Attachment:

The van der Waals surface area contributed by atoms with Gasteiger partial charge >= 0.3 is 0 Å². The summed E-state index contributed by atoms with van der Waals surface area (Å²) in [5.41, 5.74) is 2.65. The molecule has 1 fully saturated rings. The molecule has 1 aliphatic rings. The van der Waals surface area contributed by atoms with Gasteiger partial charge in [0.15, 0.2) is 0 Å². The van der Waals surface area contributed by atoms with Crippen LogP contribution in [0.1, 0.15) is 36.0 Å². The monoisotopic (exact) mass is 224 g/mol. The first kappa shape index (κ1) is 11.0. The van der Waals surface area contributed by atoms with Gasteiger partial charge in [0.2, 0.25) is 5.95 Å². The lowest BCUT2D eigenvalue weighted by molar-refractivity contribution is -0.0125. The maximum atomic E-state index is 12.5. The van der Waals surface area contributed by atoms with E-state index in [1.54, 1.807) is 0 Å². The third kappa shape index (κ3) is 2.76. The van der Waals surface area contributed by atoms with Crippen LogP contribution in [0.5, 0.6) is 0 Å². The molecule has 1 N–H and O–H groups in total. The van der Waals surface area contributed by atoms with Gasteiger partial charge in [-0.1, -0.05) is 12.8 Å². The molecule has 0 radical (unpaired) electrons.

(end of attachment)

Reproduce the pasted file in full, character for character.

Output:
The van der Waals surface area contributed by atoms with Gasteiger partial charge >= 0.3 is 0 Å². The summed E-state index contributed by atoms with van der Waals surface area (Å²) in [5.41, 5.74) is 2.65. The molecule has 1 fully saturated rings. The molecule has 1 aliphatic rings. The van der Waals surface area contributed by atoms with Gasteiger partial charge in [0.15, 0.2) is 0 Å². The van der Waals surface area contributed by atoms with Crippen LogP contribution in [0.1, 0.15) is 36.0 Å². The monoisotopic (exact) mass is 224 g/mol. The first kappa shape index (κ1) is 11.0. The van der Waals surface area contributed by atoms with Gasteiger partial charge in [0.2, 0.25) is 5.95 Å². The lowest BCUT2D eigenvalue weighted by molar-refractivity contribution is -0.0125. The maximum atomic E-state index is 12.5. The van der Waals surface area contributed by atoms with E-state index in [1.54, 1.807) is 0 Å². The third kappa shape index (κ3) is 2.76. The van der Waals surface area contributed by atoms with Crippen LogP contribution in [0.5, 0.6) is 0 Å². The molecule has 1 N–H and O–H groups in total. The van der Waals surface area contributed by atoms with Gasteiger partial charge in [-0.1, -0.05) is 12.8 Å². The molecule has 0 radical (unpaired) electrons.